How Sky Pods Could Solve Traffic Problems

Soar above congestion

Key Takeaways

  • A new kind of sky pod could move passengers above traffic-clogged city streets. 
  • The company, uSky, is building pods that have music, mood lighting, and floor-to-ceiling windows.
  • Car manufacturer Hyundai is also developing a network of transport in the air.
A SkyPod from uSky Tansport

uSky Transport

Tech companies are trying to find new ways to ease your commute as traffic congestion worsens worldwide. 

One answer to car-clogged streets could be the recently unveiled sky pods in the United Arab Emirates. The driverless, high-speed pods are designed to zip high above roads while suspended from a metal track. Innovative solutions to traffic problems are increasingly necessary, experts say.

"Most major cities have reached a point where they cannot build their way out of congestion," Sean Laffey, an engineer at Kittelson & Associates, a transportation engineering and planning firm, told Lifewire in an email interview.

"With congestion, drivers spend more time in their cars, which has the added disadvantage of increasing emissions. New forms of transportation offer the opportunity to move with the convenience of a car but without using a car, which reduces vehicle demand, congestion, and emissions."

Pod People Movers

The pods in the United Arab Emirates are a long way from the usual dreary city buses. They have music, mood lighting, and floor-to-ceiling windows. Each pod can carry up to four passengers. 

The pod network is only in a test phase, but uSky, the company behind the project, says it could carry up to 10,000 passengers per hour once completed. Pods can travel up to 93 miles per hour. 

"uSky vehicles moving above the ground on a unique-design elevated overpass ensure a number of advantages: optimized aerodynamics, increased speed, unprecedented safety, rational use of land and resources, and minimized environmental harm caused by transport," Anatoli Unitsky, the company’s founder, writes on its website.

"In addition, the cost of construction and operation is significantly lower compared to existing transport solutions."

The uSky pods are part of a growing interest in Urban Aerial Mobility (UAM), which refers to carrying passengers or cargo by air within urban and suburban areas. Auto manufacturer Hyundai also is developing a network of transport in the air. Hyundai’s concept includes flying cars, referred to as Personal Air Vehicles (PAVs), purpose-built ground-based vehicles (PBVs), and a hub, which would link air-based vehicles, ground-based vehicles, and their passengers. 

"Based on three interconnected mobility solutions, Hyundai aims to free future cities and people from the constraints of time and distance and allow them to inject more opportunities into their day-to-day lives," according to the Hyundai urban air mobility website.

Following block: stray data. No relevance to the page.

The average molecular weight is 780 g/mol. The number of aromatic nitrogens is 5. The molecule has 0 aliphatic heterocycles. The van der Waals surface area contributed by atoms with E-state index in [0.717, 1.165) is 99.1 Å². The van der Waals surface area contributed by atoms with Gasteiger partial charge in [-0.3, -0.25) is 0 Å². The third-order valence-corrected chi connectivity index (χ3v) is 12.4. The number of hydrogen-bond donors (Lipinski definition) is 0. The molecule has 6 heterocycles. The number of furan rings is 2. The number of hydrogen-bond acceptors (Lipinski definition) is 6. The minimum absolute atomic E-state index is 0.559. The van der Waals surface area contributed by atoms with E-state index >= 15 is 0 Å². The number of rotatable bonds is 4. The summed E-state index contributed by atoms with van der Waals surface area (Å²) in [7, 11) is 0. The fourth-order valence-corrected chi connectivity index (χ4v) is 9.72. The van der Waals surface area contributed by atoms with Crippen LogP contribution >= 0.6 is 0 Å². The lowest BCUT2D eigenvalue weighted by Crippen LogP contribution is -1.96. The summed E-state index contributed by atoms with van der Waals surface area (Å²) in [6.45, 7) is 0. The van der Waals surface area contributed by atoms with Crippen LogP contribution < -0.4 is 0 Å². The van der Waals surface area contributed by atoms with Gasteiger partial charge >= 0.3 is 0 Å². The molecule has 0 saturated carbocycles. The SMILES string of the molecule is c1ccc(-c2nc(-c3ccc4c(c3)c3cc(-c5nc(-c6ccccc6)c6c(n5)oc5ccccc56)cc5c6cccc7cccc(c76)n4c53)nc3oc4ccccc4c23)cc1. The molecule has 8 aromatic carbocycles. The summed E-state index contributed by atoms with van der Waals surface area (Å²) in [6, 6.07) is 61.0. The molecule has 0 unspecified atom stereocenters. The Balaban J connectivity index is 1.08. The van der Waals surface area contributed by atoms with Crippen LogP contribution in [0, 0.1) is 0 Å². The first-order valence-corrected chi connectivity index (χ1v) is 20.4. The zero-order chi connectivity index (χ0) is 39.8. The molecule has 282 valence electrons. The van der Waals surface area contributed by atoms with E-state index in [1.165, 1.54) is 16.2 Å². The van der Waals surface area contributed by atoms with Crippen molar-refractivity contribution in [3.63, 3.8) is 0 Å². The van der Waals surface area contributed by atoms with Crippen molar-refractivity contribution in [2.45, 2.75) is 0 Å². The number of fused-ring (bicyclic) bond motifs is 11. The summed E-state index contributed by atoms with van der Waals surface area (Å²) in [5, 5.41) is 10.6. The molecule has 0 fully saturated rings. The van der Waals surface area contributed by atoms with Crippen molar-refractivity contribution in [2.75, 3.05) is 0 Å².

Laffey said that Sky vehicles could bring significant changes to the transportation sector through aerial vehicles moving cargo and passengers. 

"Governments are actively trying to fight congestion by implementing policies like congestion charges, curb space charges, and enforcing parking fines," he added. "Companies may look towards UAM and aerial vehicles to avoid urban congestion and decrease operating costs by avoiding fines for ground transportation vehicles."

Pandemic Puts Spotlight on Travel

The pandemic is boosting efforts to rethink current means of public transportation as a way to reduce pollution and traffic, Andy Taylor, a senior director at the firm Cubic Transportation Systems, told Lifewire in an email interview. 

Future transportation - SkyPod - from uSky Tranport.

uSky Tranport

"Transit agencies should start taking steps now to integrate van, private car, shuttle, and even bike/scooter share services with public transit under one payment method for a seamless journey from the first to the last mile," he added. 

Some of the new transport options might not need drivers. Fairfax County, Virginia, for example, is testing a self-driving public shuttle. Operating since October, the shuttle gives free rides and demonstrates the possibilities offered by autonomous vehicles.

Electric vehicles are also increasing in popularity. According to one study, electric car sales in May reached 53,779 units, representing a 19.2% increase over April 2021. 

Bikes powered by electricity also are selling well. 

"Electrification will make simple, lightweight, low-powered two-wheelers accessible and safe for a wider audience than ever,"  Zach Schieffelin, the founder of e-bike company Civilized Cycles, told Lifewire in an email interview.

"The reductions in noise, mass, emissions, and complexity mean these platforms compete with cars and will benefit entire communities, not just users."

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